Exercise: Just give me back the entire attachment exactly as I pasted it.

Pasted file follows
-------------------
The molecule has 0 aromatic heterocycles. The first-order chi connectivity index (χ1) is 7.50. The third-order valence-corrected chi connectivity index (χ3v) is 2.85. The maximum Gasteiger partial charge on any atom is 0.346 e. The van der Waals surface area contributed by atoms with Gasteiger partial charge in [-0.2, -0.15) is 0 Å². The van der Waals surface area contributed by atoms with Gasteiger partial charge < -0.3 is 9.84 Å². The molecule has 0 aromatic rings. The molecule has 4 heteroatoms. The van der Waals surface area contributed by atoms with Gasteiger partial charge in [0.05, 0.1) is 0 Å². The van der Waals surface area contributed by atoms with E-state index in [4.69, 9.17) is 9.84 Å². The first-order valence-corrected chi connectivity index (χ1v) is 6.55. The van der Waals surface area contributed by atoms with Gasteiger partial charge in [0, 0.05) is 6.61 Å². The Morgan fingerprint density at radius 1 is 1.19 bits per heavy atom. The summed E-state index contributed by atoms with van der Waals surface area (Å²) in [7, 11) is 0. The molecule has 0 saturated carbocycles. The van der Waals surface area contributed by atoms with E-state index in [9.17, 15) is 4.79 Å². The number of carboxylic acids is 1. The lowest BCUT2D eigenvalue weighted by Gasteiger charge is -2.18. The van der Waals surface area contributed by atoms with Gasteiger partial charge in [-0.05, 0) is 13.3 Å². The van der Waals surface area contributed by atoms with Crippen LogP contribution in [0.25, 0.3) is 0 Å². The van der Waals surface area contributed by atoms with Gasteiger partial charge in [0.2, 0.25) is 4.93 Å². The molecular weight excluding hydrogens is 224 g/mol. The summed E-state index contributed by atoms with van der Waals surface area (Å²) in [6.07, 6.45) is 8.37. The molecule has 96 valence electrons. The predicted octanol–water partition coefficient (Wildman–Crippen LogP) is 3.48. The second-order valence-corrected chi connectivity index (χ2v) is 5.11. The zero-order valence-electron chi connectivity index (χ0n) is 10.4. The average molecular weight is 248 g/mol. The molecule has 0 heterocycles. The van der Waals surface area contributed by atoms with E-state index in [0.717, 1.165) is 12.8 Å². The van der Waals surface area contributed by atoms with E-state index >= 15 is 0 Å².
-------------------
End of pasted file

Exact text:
The molecule has 0 aromatic heterocycles. The first-order chi connectivity index (χ1) is 7.50. The third-order valence-corrected chi connectivity index (χ3v) is 2.85. The maximum Gasteiger partial charge on any atom is 0.346 e. The van der Waals surface area contributed by atoms with Gasteiger partial charge in [-0.2, -0.15) is 0 Å². The van der Waals surface area contributed by atoms with Gasteiger partial charge < -0.3 is 9.84 Å². The molecule has 0 aromatic rings. The molecule has 4 heteroatoms. The van der Waals surface area contributed by atoms with Gasteiger partial charge in [0.05, 0.1) is 0 Å². The van der Waals surface area contributed by atoms with E-state index in [4.69, 9.17) is 9.84 Å². The first-order valence-corrected chi connectivity index (χ1v) is 6.55. The van der Waals surface area contributed by atoms with Gasteiger partial charge in [0, 0.05) is 6.61 Å². The Morgan fingerprint density at radius 1 is 1.19 bits per heavy atom. The summed E-state index contributed by atoms with van der Waals surface area (Å²) in [7, 11) is 0. The molecule has 0 saturated carbocycles. The van der Waals surface area contributed by atoms with E-state index in [9.17, 15) is 4.79 Å². The number of carboxylic acids is 1. The lowest BCUT2D eigenvalue weighted by Gasteiger charge is -2.18. The van der Waals surface area contributed by atoms with Gasteiger partial charge in [-0.05, 0) is 13.3 Å². The van der Waals surface area contributed by atoms with Crippen LogP contribution in [0.25, 0.3) is 0 Å². The van der Waals surface area contributed by atoms with Gasteiger partial charge in [0.2, 0.25) is 4.93 Å². The molecular weight excluding hydrogens is 224 g/mol. The summed E-state index contributed by atoms with van der Waals surface area (Å²) in [6.07, 6.45) is 8.37. The molecule has 96 valence electrons. The predicted octanol–water partition coefficient (Wildman–Crippen LogP) is 3.48. The second-order valence-corrected chi connectivity index (χ2v) is 5.11. The zero-order valence-electron chi connectivity index (χ0n) is 10.4. The average molecular weight is 248 g/mol. The molecule has 0 heterocycles. The van der Waals surface area contributed by atoms with E-state index in [0.717, 1.165) is 12.8 Å². The van der Waals surface area contributed by atoms with E-state index >= 15 is 0 Å².